Guest blogger: Ella Dixon - People Engagement Officer, Lake District Osprey Project
After months of scanning the skies above Bassenthwaite, the team here on the ground have finally given up hope of the original male osprey ever returning. The male, known affectionately as "No Ring", is thought to have bred at Bassenthwaite every year since 2001 and has been the proud father of 25 chicks.
When the returning female started mating with a new male earlier in the season, we thought that "No Ring" might turn up to scare the youngster off, but as he hasn't returned yet, it's clear that he won't. There's no way of telling what's happened to him, but migration is a dangerous business and the ospreys' West African wintering grounds are fraught with danger.
He'll be sadly missed, especially his spectacular fishing skills - it usually takes an osprey at least five attempts to catch a fish, but he often managed it first time!
On the bright side, at least the new pairing has been successful and hopefully they'll be back again next year.
As Caledonia and Alba get used to their new found freedom and get ready for their first migration to Africa in a few weeks time, the Loch Garten team have been keeping track of what the young ospreys are up to, even when they can't actually see them. To find out more, check out the latest post on the Loch Garten osprey diary blog.
Our Date with Nature events often ask you to look to the skies to see some of Britain's best wildlife spectacles, but starting this weekend we're suggesting you to direct your gaze downwards instead.
Starting tomorrow, friendly experts from the RSPB and the Short-haired Bumblebee Reintroduction Project will be on hand at RSPB Dungeness to show you all the brilliant bees that can be seen buzzing round the wildflowers at this time of year. There's the chance to get up close (though not too close!) and personal with the short-haired bumblebees that were reintroduced to the UK on the reserve back in May and the beautiful flower meadows have also attracted another of the UK's rarest bumblebees, the shrill carder bee.
There's activities on offer for all the family including trails, drafts, guided walks and bee house making so why not come down and see what all the buzz is about.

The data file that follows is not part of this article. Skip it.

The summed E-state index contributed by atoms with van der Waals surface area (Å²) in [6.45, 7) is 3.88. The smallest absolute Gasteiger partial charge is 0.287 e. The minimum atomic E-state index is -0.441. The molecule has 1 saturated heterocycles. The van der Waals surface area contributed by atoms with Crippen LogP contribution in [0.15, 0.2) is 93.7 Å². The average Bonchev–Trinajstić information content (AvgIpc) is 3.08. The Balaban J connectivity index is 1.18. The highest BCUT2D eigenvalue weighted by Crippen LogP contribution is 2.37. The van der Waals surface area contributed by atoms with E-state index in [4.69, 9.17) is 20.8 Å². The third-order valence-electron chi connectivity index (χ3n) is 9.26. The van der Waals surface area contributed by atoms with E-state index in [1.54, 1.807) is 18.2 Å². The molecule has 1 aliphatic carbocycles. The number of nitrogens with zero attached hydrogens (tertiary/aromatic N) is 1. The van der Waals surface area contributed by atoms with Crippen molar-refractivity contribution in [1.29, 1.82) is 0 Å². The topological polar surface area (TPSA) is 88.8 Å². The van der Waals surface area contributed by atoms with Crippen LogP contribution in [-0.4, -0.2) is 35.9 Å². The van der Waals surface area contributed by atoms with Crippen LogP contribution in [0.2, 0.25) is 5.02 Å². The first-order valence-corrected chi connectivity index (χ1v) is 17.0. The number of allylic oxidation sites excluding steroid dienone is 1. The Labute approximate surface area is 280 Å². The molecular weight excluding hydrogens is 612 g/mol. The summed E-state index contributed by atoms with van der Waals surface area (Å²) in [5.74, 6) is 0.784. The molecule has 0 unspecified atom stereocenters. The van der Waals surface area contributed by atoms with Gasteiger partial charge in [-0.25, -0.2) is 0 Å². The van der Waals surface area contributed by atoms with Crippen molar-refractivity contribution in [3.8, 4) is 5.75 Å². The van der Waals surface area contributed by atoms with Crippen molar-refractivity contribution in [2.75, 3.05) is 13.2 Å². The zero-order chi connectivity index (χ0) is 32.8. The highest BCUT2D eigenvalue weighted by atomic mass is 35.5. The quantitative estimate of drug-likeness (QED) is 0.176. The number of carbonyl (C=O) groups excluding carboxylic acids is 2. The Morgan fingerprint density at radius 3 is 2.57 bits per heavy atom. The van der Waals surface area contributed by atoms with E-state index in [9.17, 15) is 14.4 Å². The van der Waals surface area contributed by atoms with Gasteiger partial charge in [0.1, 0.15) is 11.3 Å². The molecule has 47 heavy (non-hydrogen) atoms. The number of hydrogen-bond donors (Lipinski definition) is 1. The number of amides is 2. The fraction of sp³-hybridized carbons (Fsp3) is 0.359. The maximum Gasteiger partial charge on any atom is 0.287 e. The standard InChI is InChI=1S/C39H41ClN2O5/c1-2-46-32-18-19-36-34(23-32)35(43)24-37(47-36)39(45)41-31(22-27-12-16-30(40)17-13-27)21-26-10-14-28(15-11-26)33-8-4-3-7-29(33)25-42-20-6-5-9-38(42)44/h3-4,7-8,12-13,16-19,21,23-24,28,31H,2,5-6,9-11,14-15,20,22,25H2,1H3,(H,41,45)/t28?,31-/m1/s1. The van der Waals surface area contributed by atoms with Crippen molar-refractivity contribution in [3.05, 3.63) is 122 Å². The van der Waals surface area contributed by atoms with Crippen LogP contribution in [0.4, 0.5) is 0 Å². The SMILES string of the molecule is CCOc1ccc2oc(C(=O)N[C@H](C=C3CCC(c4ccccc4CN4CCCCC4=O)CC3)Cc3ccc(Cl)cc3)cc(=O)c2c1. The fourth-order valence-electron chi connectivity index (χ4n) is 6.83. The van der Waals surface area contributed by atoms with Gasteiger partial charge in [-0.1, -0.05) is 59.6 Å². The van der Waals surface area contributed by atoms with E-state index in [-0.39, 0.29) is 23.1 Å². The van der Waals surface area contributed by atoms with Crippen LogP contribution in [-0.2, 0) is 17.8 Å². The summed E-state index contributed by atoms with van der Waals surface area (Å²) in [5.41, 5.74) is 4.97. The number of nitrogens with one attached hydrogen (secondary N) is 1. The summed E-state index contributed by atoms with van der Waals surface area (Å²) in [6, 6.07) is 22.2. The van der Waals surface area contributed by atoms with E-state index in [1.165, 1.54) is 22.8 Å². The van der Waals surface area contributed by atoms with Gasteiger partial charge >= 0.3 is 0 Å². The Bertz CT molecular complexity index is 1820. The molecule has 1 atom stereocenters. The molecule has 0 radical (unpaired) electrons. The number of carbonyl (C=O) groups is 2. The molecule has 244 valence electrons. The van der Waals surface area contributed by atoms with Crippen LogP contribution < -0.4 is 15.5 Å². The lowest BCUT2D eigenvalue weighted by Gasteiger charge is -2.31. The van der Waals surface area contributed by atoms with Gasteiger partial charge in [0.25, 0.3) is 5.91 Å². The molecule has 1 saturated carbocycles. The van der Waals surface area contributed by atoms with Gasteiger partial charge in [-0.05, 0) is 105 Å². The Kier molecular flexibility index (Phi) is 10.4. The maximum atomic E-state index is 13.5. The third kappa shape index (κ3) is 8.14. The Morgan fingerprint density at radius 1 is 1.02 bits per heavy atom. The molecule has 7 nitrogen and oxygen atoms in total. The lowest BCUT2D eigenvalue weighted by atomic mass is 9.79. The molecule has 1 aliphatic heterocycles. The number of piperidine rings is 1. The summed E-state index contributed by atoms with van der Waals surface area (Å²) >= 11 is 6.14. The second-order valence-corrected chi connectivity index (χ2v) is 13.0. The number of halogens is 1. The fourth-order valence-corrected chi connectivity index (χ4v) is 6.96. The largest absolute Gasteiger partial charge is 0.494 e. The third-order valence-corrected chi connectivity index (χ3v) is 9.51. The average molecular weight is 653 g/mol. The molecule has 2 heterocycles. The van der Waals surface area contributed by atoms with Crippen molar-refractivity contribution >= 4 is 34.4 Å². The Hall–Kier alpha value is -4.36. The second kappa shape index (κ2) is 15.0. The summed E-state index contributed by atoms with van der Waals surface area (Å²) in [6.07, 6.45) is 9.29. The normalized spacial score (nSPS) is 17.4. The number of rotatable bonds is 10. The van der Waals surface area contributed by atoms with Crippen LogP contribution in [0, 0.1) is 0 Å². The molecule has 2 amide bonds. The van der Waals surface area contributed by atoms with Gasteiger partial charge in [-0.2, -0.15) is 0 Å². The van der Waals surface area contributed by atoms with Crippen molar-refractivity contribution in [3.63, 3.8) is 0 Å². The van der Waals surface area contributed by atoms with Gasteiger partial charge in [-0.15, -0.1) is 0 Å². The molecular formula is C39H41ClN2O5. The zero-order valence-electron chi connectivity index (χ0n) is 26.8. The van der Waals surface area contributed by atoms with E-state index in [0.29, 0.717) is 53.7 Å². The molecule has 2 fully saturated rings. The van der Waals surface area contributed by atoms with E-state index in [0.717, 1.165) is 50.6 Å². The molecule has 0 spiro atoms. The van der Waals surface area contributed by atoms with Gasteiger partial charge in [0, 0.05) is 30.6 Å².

Short-haired bumblebee by Jesper Mattias (rspb-images.com)
You'll be sure to find our friendly staff and volunteers at Thetford Forest High Lodge. Over the next couple of days we'll be giving you an insight into the fabulous wildlife living in the heart of the Forest. Between 10am and 4pm, today and tomorrow, visitors and families will be able to take part in all kinds of activities from mini beast hunting, arts & crafts activities including kite making, bird watching, making bush craft survival bracelets, and self guided trails with activities. So take a break from the heat and head over to Thetford for some forest fun.
Guest blogger: Lindsay Wilson, Land's End information assistant
It has finally happened - the great black-backed gull chicks here at Land's End have flown the nest, and we were there to witness it! Both were practicing flapping and hopping and gliding a little in the updrafts one particularly windy day, then the bravest of the siblings very gracefully glided to the side and away from the rock. It was a truly wonderful sight. A couple of days later the second chick also took the leap into independence. Both were seen for several days on the nesting rock after their first flight, trying out their new found freedom and going for short flights around the bay on small explorations. The sibling bond even seemed to stay with them, greeting each other when the returned to the rock. It really has been fantastic getting to watch this family right from the beginning when the chicks were barely a twinkle in their parents' eyes all the way through to them flying the nest. A big well done and congratulations to the two parents for successfully fledgling not just the usual one, but two chicks, even with this year's "summer" weather.
Even though the chicks are now gone, we're still seeing plenty of action down at the End of the Land. There's everything from choughs, young kestrel and peregrine to fledgling shags hopping around on the rocks beside the water's edge to be seen. And of course let's not forget the huge basking sharks which are being spotted all the more frequently now that the weather seems to have finally improved, making anything out in the water easier to see.
Photo by Ben Hall (rspb-images.com)